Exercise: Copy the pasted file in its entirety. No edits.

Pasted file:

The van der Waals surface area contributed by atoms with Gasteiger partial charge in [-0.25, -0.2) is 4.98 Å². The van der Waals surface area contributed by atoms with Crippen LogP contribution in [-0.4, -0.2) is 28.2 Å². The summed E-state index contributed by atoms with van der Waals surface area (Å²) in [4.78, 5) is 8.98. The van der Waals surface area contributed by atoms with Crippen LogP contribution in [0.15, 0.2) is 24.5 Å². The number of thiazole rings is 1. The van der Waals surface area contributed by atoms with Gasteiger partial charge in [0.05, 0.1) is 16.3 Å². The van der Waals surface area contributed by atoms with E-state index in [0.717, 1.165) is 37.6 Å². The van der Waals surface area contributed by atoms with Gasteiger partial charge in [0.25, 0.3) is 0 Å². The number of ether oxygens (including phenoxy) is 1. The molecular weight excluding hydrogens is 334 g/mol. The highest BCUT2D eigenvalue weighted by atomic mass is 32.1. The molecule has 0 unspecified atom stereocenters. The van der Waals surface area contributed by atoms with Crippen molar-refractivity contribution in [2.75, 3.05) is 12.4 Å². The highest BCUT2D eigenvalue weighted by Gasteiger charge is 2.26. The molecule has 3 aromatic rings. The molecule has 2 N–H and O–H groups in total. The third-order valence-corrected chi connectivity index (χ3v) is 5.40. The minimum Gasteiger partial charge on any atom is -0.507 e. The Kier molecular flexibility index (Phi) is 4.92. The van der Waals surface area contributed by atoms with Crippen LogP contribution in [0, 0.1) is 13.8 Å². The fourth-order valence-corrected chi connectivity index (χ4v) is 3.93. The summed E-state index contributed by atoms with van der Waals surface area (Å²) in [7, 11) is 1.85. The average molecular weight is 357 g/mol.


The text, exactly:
The van der Waals surface area contributed by atoms with Gasteiger partial charge in [-0.25, -0.2) is 4.98 Å². The van der Waals surface area contributed by atoms with Crippen LogP contribution in [-0.4, -0.2) is 28.2 Å². The summed E-state index contributed by atoms with van der Waals surface area (Å²) in [4.78, 5) is 8.98. The van der Waals surface area contributed by atoms with Crippen LogP contribution in [0.15, 0.2) is 24.5 Å². The number of thiazole rings is 1. The van der Waals surface area contributed by atoms with Gasteiger partial charge in [0.05, 0.1) is 16.3 Å². The van der Waals surface area contributed by atoms with E-state index in [0.717, 1.165) is 37.6 Å². The van der Waals surface area contributed by atoms with Gasteiger partial charge in [0.25, 0.3) is 0 Å². The number of ether oxygens (including phenoxy) is 1. The molecular weight excluding hydrogens is 334 g/mol. The highest BCUT2D eigenvalue weighted by atomic mass is 32.1. The molecule has 0 unspecified atom stereocenters. The van der Waals surface area contributed by atoms with Crippen molar-refractivity contribution in [2.75, 3.05) is 12.4 Å². The highest BCUT2D eigenvalue weighted by Gasteiger charge is 2.26. The molecule has 3 aromatic rings. The molecule has 2 N–H and O–H groups in total. The third-order valence-corrected chi connectivity index (χ3v) is 5.40. The minimum Gasteiger partial charge on any atom is -0.507 e. The Kier molecular flexibility index (Phi) is 4.92. The van der Waals surface area contributed by atoms with Crippen LogP contribution in [0, 0.1) is 13.8 Å². The fourth-order valence-corrected chi connectivity index (χ4v) is 3.93. The summed E-state index contributed by atoms with van der Waals surface area (Å²) in [7, 11) is 1.85. The average molecular weight is 357 g/mol.